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California says no to illegal ferrets, (even though seemingly OK with illegal humans)

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Despite being the only state in the continental U.S. where it’s illegal to own a ferret, California legislators continue to outlaw the creature, which has gained popularity in the U.S. since the 1980’s. Some estimates put its population in the country at over 800,000, with at least 200,000 illegally residing in the state.

Ferrets are sad in California, the only place in the continental U.S. where they are illegal, and live in a constant state of fear.

California’s ban on domesticated ferrets dates back to 1933. Even though enthusiasts have been lobbying to overturn the law for decades, the state’s Fish and Game Commission maintains its position that the small-slender relative of the European polecat, is dangerous to poultry and other small animals. Former Gov. Arnold Schwarzenegger even vetoed ferret amnesty legislation when he was in office.

Officials have cited safety and environmental concerns if the pets escape into the wild.

Opponents say the state’s position is unreasonable, claiming there is no documented evidence of feral ferret colonies anywhere in the U.S. despite their widespread popularity outside California.  They also say that hundreds of years of domestication have blunted their predatory instincts and their ability to survive in the wild.

Now, citing the state of the economy, ferret enthusiasts are trying a new strategy, suggesting a change in the law could bring more revenues to the state, according to a story in the Sacramento Bee.

They say that current owners in California who are secretly harboring the pets must purchase all their supplies, and the animals themselves, from neighboring states such as Nevada. If legal, all the additional economic activity generated by the pets, and sales tax collected by the state, could help make a tiny dent in the state’s massive budget deficit.

Debby Greatbanks, a member of the West Coast Ferrets Association confirms that it’s far more pricey than a hamster saying “It’s a good $500 investment.”

Michael Maddox, vice president for government relations at the Pet Industry Joint Advisory Concil agrees. “I don’t think there’s any doubt that there would be a positive economic impact for California, for California businesses and for revenue for California.”

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Jobs threatened in Illinois, legislation passes taxing Internet retailers

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Politicians in the Illinois House passed legislation last week and sent it for signature to Gov. Pat Quinn, that would require out-of-state companies, such as Amzon.com or Overstock.com, to charge its Illinois customers a 6.25 percent sales tax. If signed into law, the tax would add further pain to residents after the 67 percent income tax increase recently enacted by legislators.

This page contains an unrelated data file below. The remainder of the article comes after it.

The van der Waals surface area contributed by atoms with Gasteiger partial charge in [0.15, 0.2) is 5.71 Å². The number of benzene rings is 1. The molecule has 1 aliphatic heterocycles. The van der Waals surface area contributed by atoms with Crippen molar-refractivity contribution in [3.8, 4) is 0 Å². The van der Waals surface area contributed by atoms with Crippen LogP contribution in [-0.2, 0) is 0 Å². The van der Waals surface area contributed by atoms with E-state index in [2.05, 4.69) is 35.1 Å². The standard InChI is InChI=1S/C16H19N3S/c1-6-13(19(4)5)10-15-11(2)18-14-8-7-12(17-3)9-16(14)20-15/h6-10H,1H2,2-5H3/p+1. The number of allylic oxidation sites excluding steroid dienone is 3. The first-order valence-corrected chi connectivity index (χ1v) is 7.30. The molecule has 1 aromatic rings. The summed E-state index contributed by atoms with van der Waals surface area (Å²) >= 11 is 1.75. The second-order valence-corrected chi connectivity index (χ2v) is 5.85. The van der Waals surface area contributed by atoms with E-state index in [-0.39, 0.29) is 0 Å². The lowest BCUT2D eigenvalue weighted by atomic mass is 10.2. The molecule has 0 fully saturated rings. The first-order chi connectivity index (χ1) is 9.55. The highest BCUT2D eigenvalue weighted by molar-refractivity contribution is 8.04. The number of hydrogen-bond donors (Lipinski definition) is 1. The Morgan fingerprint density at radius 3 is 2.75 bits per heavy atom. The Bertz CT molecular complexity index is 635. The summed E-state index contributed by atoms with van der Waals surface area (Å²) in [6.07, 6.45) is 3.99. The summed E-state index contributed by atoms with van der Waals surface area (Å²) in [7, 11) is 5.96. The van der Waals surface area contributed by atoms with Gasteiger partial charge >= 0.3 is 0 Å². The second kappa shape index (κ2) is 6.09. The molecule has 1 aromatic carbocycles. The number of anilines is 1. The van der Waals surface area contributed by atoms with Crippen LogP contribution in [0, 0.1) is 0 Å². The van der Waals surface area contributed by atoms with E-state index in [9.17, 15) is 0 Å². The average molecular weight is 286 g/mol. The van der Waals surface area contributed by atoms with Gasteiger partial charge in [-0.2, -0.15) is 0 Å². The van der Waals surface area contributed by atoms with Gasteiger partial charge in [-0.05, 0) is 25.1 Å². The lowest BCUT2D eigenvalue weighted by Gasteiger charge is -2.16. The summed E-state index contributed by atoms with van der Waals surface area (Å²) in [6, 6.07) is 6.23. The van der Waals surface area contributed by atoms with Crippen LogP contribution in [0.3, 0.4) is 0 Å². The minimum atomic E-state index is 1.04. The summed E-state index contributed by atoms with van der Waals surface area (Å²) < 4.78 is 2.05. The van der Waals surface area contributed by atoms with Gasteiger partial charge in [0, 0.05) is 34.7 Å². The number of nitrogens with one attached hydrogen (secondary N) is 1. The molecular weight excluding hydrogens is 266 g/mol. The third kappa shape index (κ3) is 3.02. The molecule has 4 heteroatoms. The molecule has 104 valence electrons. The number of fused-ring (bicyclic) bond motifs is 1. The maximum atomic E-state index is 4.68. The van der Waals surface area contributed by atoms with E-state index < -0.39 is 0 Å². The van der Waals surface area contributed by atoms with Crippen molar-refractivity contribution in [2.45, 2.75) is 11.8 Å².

Even though a U.S. Supreme Court ruling bans the collection of sales sax on purchases made outside a state, legislators have been busy looking for ways to get around the law, or overturn it.

Illinois lawmakers say that it’s a good way to raise more money for the state, and that it’s only fair, since in-state retailers are required to collect the tax. They add that it would simply level the playing field among local retailers and those elsewhere. The tax could add up to another $70 million annually to state coffers.

The bill that passed in the House 88-29, would require retailers to collect the tax from customers, and turn it over to the state. Under the current law, customers must voluntarily remit sales tax on Internet  purchases to the state. Very few residents do so.

States around the nation have been long interested in the idea, hoping to somehow tax Internet transactions, that to date, have been off limits thanks to a U.S. Supreme Court ruling.

The 1992 court decision, Quill v. North Dakota, ruled that states are prohibited from collecting sales tax made by retailers, who have no physical presence in the state where the sale was made. Although the ruling dealt with a catalog retailer at the time, the law has been widely considered to include Internet sales.

In its decision, the court left the door open for Congress to change the policy, if it later enacted legislation requiring the collection of the tax on a national basis. So far it has not.

Illinois intends to get around federal law by requiring collection of the sales tax if a retailer has so-called in-state “affiliates”, local individuals or companies that advertise products on behalf of a retailer. Affiliates are commonplace throughout the country and on the Internet, and provide sales leads to retailers via links on their web sites.

The bill’s opponents say that if enacted, Amazon.com and others will simply terminate its affiliate contract with those in the state, costing individuals and small businesses millions of dollars in annual affiliate revenues. Critics also argue the bill raises the cost of products to Illinois residents by the amount of the sales tax, which is still prohibited by federal law.

A letter sent by Amazon.com to its affiliate marketers said, “The unfortunate consequences of this legislation on Illinois residents like you were explained to the legislature, including Senate and House leadership, as well as to the governor’s staff. Over a dozen other states have considered essentially identical legislation but have rejected these proposals largely because of the adverse impact on their states’ residents. We thank you for being part of the Amazon Associates Program, and wish you continued success in the future.”